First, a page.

As a result of the planning that’s happening across the country, many school nutrition programs are considering solutions that might help provide some versatility and safety for serving students in the COVID era.
Parents across the country are terrified. While there’s a lot of uncertainty out there today in a hyper-charged world, the thing that most impacts parents are the closures of schools. And even today, months after our initial stay-at-home orders went into effect, many school districts still don’t know what things will look like in 2020-21.
Guess what? Neither do school nutrition directors who are in charge of feeding our kids.
This means a lot of uncertainty. It means planning for a wide variety of foodservice situations, often on the same day and in the same school. It means flexibility. And most importantly, it means safety.
As a result of the planning that’s happening across the country, many school nutrition programs are considering solutions that might help provide some of that versatility and safety. And in our research here at Lakeside, we decided on three important pieces of foodservice equipment and supplies that school nutrition directors should consider in a post (and during) COVID era.
In Classroom Service: Foodservice Delivery Carts
One of the trends we’re likely going to see is a migration away from traditional school lunchrooms. Dining locations are often crowded and will decrease the distances students are able to keep from one another. As a result, many districts are talking about in-classroom dining, which would limit student exposure to only those they’re already in the classroom with on an hour-by-hour basis.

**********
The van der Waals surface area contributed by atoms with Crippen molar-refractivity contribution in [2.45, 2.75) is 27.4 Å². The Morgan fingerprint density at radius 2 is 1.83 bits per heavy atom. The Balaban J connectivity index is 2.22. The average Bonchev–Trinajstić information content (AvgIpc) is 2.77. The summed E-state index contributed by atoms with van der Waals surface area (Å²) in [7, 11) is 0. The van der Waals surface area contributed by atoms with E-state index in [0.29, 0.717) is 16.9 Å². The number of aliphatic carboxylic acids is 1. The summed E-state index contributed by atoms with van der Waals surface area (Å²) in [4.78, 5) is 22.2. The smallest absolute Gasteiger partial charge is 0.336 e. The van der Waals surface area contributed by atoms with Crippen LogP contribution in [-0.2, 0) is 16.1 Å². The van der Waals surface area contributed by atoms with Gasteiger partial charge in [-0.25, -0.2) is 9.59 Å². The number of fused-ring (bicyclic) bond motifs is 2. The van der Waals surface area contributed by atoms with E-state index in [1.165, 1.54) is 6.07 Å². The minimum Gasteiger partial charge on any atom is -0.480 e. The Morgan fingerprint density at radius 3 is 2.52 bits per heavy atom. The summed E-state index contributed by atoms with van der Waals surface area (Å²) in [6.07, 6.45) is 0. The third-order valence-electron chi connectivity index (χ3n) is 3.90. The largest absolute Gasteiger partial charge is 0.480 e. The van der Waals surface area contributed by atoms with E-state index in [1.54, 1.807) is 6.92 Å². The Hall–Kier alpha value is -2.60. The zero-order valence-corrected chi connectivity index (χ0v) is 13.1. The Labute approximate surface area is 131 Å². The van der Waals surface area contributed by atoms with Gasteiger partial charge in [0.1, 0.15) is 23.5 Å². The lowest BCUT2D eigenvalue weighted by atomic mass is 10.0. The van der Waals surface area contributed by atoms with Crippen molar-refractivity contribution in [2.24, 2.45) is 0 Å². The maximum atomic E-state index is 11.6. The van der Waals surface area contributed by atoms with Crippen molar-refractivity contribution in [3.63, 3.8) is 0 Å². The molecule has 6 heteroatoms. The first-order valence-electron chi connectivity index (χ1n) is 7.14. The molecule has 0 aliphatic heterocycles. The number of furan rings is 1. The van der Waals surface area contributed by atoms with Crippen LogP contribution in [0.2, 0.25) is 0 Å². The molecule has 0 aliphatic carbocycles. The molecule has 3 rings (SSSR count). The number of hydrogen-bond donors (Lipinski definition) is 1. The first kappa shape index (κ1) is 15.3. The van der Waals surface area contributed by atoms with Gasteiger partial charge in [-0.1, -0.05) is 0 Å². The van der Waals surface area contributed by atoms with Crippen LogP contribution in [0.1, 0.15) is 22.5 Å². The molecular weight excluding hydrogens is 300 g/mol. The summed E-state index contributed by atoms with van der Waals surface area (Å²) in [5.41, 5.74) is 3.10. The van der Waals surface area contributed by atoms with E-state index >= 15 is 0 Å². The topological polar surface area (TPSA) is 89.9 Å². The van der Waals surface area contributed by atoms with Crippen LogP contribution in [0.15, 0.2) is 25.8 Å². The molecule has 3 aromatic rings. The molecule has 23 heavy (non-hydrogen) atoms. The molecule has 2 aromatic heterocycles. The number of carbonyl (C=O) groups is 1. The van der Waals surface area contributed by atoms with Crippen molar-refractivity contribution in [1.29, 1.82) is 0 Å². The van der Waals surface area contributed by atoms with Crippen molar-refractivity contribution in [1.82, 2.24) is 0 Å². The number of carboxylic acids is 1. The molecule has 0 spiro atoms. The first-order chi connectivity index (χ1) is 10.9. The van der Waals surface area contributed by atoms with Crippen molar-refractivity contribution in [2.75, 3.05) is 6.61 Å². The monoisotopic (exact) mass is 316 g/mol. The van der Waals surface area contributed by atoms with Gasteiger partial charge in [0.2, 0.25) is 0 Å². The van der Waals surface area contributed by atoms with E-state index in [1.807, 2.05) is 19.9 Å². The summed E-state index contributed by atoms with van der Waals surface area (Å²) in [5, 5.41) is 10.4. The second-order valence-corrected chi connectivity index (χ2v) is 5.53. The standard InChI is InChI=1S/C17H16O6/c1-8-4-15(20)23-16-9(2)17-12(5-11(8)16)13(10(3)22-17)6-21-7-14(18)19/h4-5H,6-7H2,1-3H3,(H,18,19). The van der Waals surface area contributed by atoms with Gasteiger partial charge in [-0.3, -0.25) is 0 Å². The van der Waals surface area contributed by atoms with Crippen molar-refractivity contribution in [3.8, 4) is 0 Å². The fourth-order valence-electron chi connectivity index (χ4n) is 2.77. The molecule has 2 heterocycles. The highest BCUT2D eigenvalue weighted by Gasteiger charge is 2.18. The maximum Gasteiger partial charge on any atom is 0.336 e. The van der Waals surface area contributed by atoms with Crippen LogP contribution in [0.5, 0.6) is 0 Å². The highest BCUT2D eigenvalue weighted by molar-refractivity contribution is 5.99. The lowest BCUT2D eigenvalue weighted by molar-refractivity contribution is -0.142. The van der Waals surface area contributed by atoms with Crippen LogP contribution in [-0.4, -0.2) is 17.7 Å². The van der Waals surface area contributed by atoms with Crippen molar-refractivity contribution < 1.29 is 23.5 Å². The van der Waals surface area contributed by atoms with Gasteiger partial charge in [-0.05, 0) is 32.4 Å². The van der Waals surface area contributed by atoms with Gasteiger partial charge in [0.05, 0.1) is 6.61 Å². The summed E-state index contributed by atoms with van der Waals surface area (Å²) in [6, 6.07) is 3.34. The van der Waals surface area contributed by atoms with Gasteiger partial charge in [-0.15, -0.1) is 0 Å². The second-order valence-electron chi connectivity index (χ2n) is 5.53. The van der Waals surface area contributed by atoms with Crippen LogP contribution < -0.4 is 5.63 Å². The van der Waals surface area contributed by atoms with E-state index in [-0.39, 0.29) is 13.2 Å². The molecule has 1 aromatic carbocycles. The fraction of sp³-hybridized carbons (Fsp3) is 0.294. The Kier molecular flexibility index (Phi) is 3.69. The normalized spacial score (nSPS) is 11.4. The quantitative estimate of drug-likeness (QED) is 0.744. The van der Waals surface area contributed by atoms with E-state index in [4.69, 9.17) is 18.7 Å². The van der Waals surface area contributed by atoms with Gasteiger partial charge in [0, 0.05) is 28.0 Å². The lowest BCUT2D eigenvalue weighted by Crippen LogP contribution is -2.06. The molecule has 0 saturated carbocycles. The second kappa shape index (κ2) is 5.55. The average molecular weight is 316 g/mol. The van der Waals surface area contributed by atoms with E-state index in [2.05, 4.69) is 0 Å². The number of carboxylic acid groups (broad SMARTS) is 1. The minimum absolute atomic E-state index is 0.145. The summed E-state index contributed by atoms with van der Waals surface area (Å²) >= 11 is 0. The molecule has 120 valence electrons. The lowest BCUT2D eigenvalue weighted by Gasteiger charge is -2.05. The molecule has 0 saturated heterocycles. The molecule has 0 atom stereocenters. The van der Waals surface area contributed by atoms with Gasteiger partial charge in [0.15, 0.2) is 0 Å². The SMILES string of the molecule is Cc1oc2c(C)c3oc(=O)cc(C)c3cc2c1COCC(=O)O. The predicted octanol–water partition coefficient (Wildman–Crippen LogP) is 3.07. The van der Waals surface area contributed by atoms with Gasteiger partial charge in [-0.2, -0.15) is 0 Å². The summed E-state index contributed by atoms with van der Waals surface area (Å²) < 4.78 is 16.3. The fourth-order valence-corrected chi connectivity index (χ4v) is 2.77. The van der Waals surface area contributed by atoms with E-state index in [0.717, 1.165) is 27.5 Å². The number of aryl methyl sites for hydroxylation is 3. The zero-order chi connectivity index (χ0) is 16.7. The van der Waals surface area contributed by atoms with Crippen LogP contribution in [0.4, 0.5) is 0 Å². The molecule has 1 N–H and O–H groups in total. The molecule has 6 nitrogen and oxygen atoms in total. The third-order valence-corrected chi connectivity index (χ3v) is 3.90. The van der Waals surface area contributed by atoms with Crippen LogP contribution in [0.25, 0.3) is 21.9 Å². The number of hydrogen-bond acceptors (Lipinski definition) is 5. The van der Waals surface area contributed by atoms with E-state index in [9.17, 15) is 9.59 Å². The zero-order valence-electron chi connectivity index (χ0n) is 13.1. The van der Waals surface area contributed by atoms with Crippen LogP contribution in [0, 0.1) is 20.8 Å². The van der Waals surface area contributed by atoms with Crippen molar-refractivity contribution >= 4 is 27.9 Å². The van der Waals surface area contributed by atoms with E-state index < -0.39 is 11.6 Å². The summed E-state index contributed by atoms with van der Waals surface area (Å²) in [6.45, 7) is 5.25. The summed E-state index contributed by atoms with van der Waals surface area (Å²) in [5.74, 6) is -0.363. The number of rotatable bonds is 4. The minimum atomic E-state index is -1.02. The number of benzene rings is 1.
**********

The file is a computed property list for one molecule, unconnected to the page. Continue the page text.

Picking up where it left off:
This type of service could involve the transport of foods from the cooking and dining areas directly to the classrooms. Delivery carts that will not only preserve food safety but also preserve food quality are important factors in continuing student participation in school lunch programs.
Making Lunchrooms Safer: Barriers & Traffic Rails
Some school districts will continue to provide lunch service inside the cafeteria, but they’ll take precautions in making service as safe as possible. Lines are often part of the school lunch experience, so figuring out ways to create safe distances or provide safety when those distances are not possible will be critical.
Snaking lines have the potential to increase the spread of a virus, so when those lines cannot be readjusted, barriers and traffic rails can help. With plexiglass panels that stretch from the floor to significant heights, students can be in close proximity while still remaining safe.
Making Food Safer: Food Shields
Lastly, we have school nutrition programs that will pretty much return to normal at some point in the 2020-21 school year. Whether it happens right away in the fall or next spring, it’s safe to say at least some of our school lunchrooms will resemble what they did in 2019. Even though things may look normal, there are still precautions that need to be considered.
Protecting food is one of the most basic elements of safety in the post-COVID era. How can we keep potential harmful particles off our food? By providing food shields that will catch droplets before they land on places where they can become safety hazards — like in our salad bars and on our utensils.
Hope for the Best, Plan for the Worst, Prepare for Everything
The bottom line is we’re still weeks if not months away from what things might look like when school returns to session. That makes this the perfect time to consider all the foodservice options, as well as the things required to enact them.
If you’re looking for some tips and ideas as you consider school foodservice during the 2020-21 school year, be sure to check out our K-12 Foodservice Brochure to get some new suggestions.
Check out the full K12 COVID Solutions Guide!
Looking for even more? Take a listen-or download-our K12 COVID Solutions webinar.